Handicapping the Race for State’s Next Democratic Party Chief

The fiery, ever-quotable and occasionally profane Dwight Pelz is packing up his old campaign buttons, bumper stickers and posters and getting ready to fly the state Democratic Party coop. Eight years as party leader is enough.

“I’m flying out January 16 for four months in southeast Asia,” says the irrepressible Pelz, who truly has been the life of the party. “I’m going by myself to the Philippines, Cambodia, Laos and Vietnam. I have no itinerary. Just drinking beer. I’m a lucky man.”

On Feb. 1, while Pelz is sipping Bia Saigon Lagers or the like, 176 members of the state central committee – one man and one woman from each county and legislative district – will convene in Vancouver to elect a new party chair.

Interviews with party leaders and committee members strongly indicate that the contest has narrowed between two strong contenders: Dana Laurent, former political director at Planned Parenthood Votes, and Jaxon Ravens, who has spent the past nine years as executive director of the state party.

Pelz is staying neutral and has declined to endorse either candidate. “Both of them would make strong chairs,” he says.

Pelz’s predecessor, Paul Berendt, has called 20 committee members and sent out letters on behalf of Laurent, the current head of Win/Win Network, a group that has worked to replace at-large elections for local offices.

Berendt, who hired Jaxon, calls him a “backslapper” and “good tactician,” while Laurent is “more of a real leader.”

The other two candidates in the race are Jim Kainberg of Olympia, who also served under Berendt as executive director, and Jay Clough, a Tri-Cities Democratic activist who in 2010 lost in his race to U.S. Rep. Doc Hastings.

The X-factor in the Feb. 1 contest, says political consultant Sandeep Kaushik, may turn on who Gov. Jay Inslee would prefer. His chief of staff, Joby Shimomura, last month threw her support to Laurent.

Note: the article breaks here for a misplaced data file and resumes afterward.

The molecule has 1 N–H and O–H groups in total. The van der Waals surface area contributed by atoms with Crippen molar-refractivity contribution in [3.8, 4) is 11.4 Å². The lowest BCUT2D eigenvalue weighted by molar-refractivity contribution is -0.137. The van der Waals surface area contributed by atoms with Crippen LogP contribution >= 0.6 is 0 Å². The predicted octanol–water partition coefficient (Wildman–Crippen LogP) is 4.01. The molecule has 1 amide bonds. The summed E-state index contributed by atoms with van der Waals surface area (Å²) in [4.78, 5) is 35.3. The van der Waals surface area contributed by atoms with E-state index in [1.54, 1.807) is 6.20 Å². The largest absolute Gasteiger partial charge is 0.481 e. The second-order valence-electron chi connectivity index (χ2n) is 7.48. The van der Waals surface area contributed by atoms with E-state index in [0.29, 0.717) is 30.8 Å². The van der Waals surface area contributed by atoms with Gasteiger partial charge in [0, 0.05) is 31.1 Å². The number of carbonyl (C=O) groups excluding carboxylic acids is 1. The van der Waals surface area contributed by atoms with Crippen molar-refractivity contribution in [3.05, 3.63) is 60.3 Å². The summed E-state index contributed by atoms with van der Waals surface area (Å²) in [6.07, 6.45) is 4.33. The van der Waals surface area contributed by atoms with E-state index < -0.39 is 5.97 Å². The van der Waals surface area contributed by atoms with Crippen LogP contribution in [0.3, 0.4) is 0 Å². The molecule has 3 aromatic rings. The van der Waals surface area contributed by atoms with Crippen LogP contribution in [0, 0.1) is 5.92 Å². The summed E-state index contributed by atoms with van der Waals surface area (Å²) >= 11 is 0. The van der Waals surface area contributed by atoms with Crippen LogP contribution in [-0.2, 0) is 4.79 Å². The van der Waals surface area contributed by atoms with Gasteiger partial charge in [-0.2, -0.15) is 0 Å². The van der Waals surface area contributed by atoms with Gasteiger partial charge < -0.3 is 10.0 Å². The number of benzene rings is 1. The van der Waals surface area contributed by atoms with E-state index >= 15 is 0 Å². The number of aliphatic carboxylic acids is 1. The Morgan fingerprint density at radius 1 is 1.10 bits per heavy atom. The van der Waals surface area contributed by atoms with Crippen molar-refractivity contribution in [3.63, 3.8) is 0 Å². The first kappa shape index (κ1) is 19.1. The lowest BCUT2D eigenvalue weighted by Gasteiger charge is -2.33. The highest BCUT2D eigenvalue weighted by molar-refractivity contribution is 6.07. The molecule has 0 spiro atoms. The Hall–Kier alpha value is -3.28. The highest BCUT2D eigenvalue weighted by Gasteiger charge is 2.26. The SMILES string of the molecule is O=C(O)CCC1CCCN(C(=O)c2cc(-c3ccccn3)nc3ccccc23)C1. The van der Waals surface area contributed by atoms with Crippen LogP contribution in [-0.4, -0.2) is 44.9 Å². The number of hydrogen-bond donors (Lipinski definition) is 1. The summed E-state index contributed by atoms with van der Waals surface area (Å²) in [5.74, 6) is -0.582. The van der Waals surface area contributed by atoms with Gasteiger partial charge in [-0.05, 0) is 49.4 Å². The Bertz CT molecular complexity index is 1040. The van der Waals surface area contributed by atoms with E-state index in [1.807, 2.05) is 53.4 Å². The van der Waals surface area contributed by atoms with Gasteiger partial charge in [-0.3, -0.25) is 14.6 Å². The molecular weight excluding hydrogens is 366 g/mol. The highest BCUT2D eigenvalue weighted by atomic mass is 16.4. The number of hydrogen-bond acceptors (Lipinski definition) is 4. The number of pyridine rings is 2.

Another prominent political strategist, Christian Sinderman, offered this assessment: “Dana is a networker. She sees the big picture and would bring a lot of energy and perspective to the post. And Jaxon is a guy who has been quietly effective in keeping the trains running on time.”

Laurent, 41, is working hard. She says she’s logged nearly 2,000 miles already, traveling the state to meet personally with committee members. “This is an incredible moment in our party’s history and I want to start winning in all 39 counties,” she says. The fact that Democrats occupy eight of the nine statewide office is not reason enough to be confident of the party’s future electoral success, adds Laurent, who has been endorsed by the likes of venture capitalist Nick Hanauer as well as local SEIU union leaders and the Boeing machinists union. “We are winning statewide races, but by slimmer margins. If you take out Democratic tturnout in (Seattle’s) 36th and 45th legislative districts, you’d have Gov. Rob McKenna.”

Ravens, 45, says he’s feeling confident about his chances, citing the fact that he’s been endorsed by leaders of Democratic organizations in eight of the 10 congressional districts.

“What we want to do as a party is take back the state Senate and build on our majority in the House,” says Ravens.

 
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